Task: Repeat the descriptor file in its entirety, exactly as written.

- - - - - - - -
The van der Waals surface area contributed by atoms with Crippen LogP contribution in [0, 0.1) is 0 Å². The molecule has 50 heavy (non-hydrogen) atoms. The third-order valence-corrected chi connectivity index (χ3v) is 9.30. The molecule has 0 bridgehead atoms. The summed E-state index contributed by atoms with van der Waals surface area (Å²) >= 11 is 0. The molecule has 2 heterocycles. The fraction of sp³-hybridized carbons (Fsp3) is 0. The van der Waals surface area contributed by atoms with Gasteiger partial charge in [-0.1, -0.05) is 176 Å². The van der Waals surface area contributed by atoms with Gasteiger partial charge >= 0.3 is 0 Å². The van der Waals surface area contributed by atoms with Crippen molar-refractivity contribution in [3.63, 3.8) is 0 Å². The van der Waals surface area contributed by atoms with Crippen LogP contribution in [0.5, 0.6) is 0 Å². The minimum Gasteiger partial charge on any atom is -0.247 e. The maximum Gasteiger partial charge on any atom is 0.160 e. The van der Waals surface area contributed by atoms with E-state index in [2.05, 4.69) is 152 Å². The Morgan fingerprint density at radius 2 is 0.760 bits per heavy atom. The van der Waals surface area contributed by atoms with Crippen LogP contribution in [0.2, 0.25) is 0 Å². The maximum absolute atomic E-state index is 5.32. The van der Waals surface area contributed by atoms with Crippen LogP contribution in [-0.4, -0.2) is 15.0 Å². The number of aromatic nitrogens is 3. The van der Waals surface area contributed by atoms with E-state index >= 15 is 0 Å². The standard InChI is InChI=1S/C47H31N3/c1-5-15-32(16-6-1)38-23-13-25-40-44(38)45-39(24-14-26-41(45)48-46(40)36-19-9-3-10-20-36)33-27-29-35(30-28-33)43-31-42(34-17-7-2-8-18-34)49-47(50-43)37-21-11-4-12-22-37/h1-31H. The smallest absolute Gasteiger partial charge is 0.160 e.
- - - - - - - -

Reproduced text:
The van der Waals surface area contributed by atoms with Crippen LogP contribution in [0, 0.1) is 0 Å². The molecule has 50 heavy (non-hydrogen) atoms. The third-order valence-corrected chi connectivity index (χ3v) is 9.30. The molecule has 0 bridgehead atoms. The summed E-state index contributed by atoms with van der Waals surface area (Å²) >= 11 is 0. The molecule has 2 heterocycles. The fraction of sp³-hybridized carbons (Fsp3) is 0. The van der Waals surface area contributed by atoms with Gasteiger partial charge in [-0.1, -0.05) is 176 Å². The van der Waals surface area contributed by atoms with Gasteiger partial charge >= 0.3 is 0 Å². The van der Waals surface area contributed by atoms with Crippen molar-refractivity contribution in [3.63, 3.8) is 0 Å². The van der Waals surface area contributed by atoms with Crippen LogP contribution in [0.5, 0.6) is 0 Å². The minimum Gasteiger partial charge on any atom is -0.247 e. The maximum Gasteiger partial charge on any atom is 0.160 e. The van der Waals surface area contributed by atoms with E-state index in [2.05, 4.69) is 152 Å². The Morgan fingerprint density at radius 2 is 0.760 bits per heavy atom. The van der Waals surface area contributed by atoms with Crippen LogP contribution in [0.2, 0.25) is 0 Å². The maximum absolute atomic E-state index is 5.32. The van der Waals surface area contributed by atoms with Crippen LogP contribution in [-0.4, -0.2) is 15.0 Å². The number of aromatic nitrogens is 3. The van der Waals surface area contributed by atoms with E-state index >= 15 is 0 Å². The standard InChI is InChI=1S/C47H31N3/c1-5-15-32(16-6-1)38-23-13-25-40-44(38)45-39(24-14-26-41(45)48-46(40)36-19-9-3-10-20-36)33-27-29-35(30-28-33)43-31-42(34-17-7-2-8-18-34)49-47(50-43)37-21-11-4-12-22-37/h1-31H. The smallest absolute Gasteiger partial charge is 0.160 e.